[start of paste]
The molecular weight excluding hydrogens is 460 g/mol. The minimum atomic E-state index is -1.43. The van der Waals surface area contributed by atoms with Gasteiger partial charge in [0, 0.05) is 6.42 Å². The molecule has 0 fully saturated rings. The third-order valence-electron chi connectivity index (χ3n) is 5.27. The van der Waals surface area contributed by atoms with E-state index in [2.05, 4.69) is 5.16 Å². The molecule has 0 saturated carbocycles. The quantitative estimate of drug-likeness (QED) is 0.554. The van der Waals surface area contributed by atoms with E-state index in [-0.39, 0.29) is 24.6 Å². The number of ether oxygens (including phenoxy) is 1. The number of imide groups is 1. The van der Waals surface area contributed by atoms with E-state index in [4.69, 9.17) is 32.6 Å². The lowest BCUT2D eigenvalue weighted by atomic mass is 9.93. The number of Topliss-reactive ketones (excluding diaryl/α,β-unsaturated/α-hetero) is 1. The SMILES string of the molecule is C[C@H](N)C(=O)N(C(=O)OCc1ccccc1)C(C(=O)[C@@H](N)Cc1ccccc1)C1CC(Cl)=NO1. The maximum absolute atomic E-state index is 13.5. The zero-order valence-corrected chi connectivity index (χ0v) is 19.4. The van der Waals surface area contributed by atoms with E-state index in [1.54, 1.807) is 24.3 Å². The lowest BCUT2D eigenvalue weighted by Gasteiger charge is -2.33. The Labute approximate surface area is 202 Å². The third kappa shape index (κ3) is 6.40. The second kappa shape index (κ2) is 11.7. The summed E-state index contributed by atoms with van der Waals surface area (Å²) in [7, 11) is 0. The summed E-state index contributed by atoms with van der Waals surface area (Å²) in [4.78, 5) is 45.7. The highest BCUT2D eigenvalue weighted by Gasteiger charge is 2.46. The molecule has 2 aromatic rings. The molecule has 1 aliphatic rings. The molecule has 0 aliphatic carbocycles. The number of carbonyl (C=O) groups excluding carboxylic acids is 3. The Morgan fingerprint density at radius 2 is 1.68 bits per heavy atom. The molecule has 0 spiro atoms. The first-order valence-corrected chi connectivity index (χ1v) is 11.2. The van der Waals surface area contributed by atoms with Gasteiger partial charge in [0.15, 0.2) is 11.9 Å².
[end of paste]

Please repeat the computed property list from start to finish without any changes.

The molecular weight excluding hydrogens is 460 g/mol. The minimum atomic E-state index is -1.43. The van der Waals surface area contributed by atoms with Gasteiger partial charge in [0, 0.05) is 6.42 Å². The molecule has 0 fully saturated rings. The third-order valence-electron chi connectivity index (χ3n) is 5.27. The van der Waals surface area contributed by atoms with E-state index in [2.05, 4.69) is 5.16 Å². The molecule has 0 saturated carbocycles. The quantitative estimate of drug-likeness (QED) is 0.554. The van der Waals surface area contributed by atoms with E-state index in [-0.39, 0.29) is 24.6 Å². The number of ether oxygens (including phenoxy) is 1. The number of imide groups is 1. The van der Waals surface area contributed by atoms with E-state index in [4.69, 9.17) is 32.6 Å². The lowest BCUT2D eigenvalue weighted by atomic mass is 9.93. The number of Topliss-reactive ketones (excluding diaryl/α,β-unsaturated/α-hetero) is 1. The SMILES string of the molecule is C[C@H](N)C(=O)N(C(=O)OCc1ccccc1)C(C(=O)[C@@H](N)Cc1ccccc1)C1CC(Cl)=NO1. The maximum absolute atomic E-state index is 13.5. The zero-order valence-corrected chi connectivity index (χ0v) is 19.4. The van der Waals surface area contributed by atoms with E-state index in [1.54, 1.807) is 24.3 Å². The lowest BCUT2D eigenvalue weighted by Gasteiger charge is -2.33. The Labute approximate surface area is 202 Å². The third kappa shape index (κ3) is 6.40. The second kappa shape index (κ2) is 11.7. The summed E-state index contributed by atoms with van der Waals surface area (Å²) in [7, 11) is 0. The summed E-state index contributed by atoms with van der Waals surface area (Å²) in [4.78, 5) is 45.7. The highest BCUT2D eigenvalue weighted by Gasteiger charge is 2.46. The molecule has 2 aromatic rings. The molecule has 1 aliphatic rings. The molecule has 0 aliphatic carbocycles. The number of carbonyl (C=O) groups excluding carboxylic acids is 3. The Morgan fingerprint density at radius 2 is 1.68 bits per heavy atom. The molecule has 0 spiro atoms. The first-order valence-corrected chi connectivity index (χ1v) is 11.2. The van der Waals surface area contributed by atoms with Gasteiger partial charge in [0.15, 0.2) is 11.9 Å².